Morning News: jury returns murder verdict in Neri killing; Amazon application in; Spencer sues OSU

Earl Jones sent racially charged text messages before shooting Kevin Neri, who witnesses say was unarmed.

click to enlarge Family of slain Kevin Neri protests a potential plea deal for his shooter Earl Jones outside the Hamilton County courthouse. - Nick Swartsell
Nick Swartsell
Family of slain Kevin Neri protests a potential plea deal for his shooter Earl Jones outside the Hamilton County courthouse.

Hello Cincy. Here’s a little news for your rainy Monday morning.

Last week, we told you about the regional effort to apply for Amazon’s second headquarters. So, what does Cincinnati’s portion of that application look like? Mayor John Cranley says the city has offered Amazon the same deal it offered General Electric when it came to The Banks: a 15-year tax incentive package that includes an 85 percent job-creation tax credit and a 100 percent property tax abatement. That means 85 percent of the income tax paid by potential Amazon employees will flow back to the company and that the company wouldn’t pay property taxes for a decade and a half. Will it work? Cranley thinks so, though a number of big cities turned in their pitches to Amazon last Thursday. The incentives offered by the states of Ohio and Kentucky haven’t been revealed.

“We have the best story to tell,” Cranley says. “We believe we can win. I suggest to you that is a change in culture. We are here because of the work of both sides of the river.”

• Speaking of job-creation tax credits, what happens to companies that don't deliver the promised number of jobs after receiving those credits? As it turns out, basically nothing. Of the roughly 200 companies that have received the credits from the city, about half have entered the phase of the incentive in which they’re supposed to have created the agreed-upon number of jobs. Of those 100 companies, 19 have delivered less than 75 percent of the jobs they were supposed to create. On the other hand, city officials say the program also exists to revamp underutilized properties — not just create jobs — and that 70 companies over the year have created more than the expected number of jobs. Experts say the city needs to apply more scrutiny to those deals and to hold companies accountable for the promised job numbers, however.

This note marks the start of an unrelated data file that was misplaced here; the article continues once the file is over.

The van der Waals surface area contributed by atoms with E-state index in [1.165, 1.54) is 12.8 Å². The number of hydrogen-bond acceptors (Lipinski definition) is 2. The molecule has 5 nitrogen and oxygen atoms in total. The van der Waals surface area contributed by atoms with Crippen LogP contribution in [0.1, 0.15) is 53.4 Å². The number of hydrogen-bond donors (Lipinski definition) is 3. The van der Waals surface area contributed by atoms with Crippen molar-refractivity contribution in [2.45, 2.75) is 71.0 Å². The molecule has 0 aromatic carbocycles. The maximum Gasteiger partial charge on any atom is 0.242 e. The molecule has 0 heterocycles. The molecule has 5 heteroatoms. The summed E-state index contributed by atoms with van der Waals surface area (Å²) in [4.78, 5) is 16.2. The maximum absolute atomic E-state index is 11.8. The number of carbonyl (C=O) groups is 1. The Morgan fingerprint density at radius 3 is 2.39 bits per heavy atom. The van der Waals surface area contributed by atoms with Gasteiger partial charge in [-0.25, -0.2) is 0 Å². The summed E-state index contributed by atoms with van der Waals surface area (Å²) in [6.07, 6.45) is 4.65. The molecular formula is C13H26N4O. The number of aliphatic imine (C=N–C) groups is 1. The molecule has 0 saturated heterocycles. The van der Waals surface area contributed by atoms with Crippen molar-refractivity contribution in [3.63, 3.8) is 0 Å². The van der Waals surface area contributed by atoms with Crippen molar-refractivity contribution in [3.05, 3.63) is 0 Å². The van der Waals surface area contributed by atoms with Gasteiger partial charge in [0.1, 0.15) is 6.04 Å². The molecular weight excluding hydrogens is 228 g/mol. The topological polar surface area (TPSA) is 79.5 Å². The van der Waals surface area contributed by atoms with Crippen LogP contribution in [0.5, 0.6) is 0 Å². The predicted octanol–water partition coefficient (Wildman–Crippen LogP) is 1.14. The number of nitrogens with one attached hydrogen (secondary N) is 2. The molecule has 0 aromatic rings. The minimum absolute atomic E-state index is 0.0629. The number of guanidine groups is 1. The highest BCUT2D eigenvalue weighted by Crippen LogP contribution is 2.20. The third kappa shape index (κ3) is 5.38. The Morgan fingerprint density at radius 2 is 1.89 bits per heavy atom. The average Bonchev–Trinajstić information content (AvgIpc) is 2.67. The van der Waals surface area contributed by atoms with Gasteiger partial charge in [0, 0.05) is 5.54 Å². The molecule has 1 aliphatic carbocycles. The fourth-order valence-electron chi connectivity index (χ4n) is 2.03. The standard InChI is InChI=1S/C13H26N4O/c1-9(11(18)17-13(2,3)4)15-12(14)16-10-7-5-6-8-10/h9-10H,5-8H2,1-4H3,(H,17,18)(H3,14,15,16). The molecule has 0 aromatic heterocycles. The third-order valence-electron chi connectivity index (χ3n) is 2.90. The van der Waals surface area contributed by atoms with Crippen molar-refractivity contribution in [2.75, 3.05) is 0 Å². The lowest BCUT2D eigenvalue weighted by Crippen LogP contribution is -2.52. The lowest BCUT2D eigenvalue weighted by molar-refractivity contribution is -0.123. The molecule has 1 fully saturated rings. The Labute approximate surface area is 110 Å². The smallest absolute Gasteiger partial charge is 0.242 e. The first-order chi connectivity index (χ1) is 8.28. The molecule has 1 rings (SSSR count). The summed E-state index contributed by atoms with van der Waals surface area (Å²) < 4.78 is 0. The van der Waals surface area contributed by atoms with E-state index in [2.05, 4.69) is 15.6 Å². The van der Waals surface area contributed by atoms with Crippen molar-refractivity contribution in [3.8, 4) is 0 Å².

• A Hamilton County jury this morning found 24-year-old Earl Jones guilty of murder in the May, 2016 shooting 19-year-old Kevin Neri in Colerain. Jones, who is white, sent Neri, who identified as black, and his girlfriend Cyerra Prather racially charged text messages prior to the shooting, and a feud between the two blew up after Jones posted semi-nude photos of Prather on social media. Prather is Jones’ ex-girlfriend, and the two have a child together. Jones says he was “ambushed” by Neri when he showed up to Prather’s house, ostensibly to pick up their child, and shot Neri in self-defense. But many witnesses say the two were meeting to fight, that Neri didn’t have a gun and that Jones shot Neri with his car running and the door open moments after arriving. The case got attention this spring when Hamilton County prosecutors offered Jones a plea deal, which he turned down.

• Bikes are out at a Mariemont park after damage to historic sites there. After months of debate between cyclists, village officials and local history experts, the Mariemont Village Council voted last week to ban bikes from Dogwood Park along the park’s Whiskey Run Creek and other trails. University of Cincinnati archeologist Kenneth Tankersly began advocating for the ban after damage to Native American and pioneer historical sites was discovered in the park. Mariemont officials say they’re working to repair and secure those sites, and may revisit the ban on mountain bikes after that work is finished.

• State Sen. Cecil Thomas of Cincinnati is the primary sponsor of a bill that would ban bump stocks, which allow a semi-automatic weapon to fire similarly to an automatic gun. Las Vegas mass shooter Stephen Paddock used bump stocks when he killed 58 people and injured hundreds during a country music concert earlier this month. The bill sponsored by Thomas would make possession of that equipment a fourth-degree felony. Currently, only California has a specific ban on bump stocks, though Massachusetts is on track to pass a prohibition on them as well.

• A supporter of white nationalist Richard Spencer has sued Ohio State University in federal court, saying the school has violated Spencer's 1st Amendment rights by refusing him a venue at which to discuss his support for a whites-only America. Spencer threatened similar legal action against University of Cincinnati earlier this month, but the university relented, announcing it would allow Spencer to rent a venue on campus at an undetermined date.

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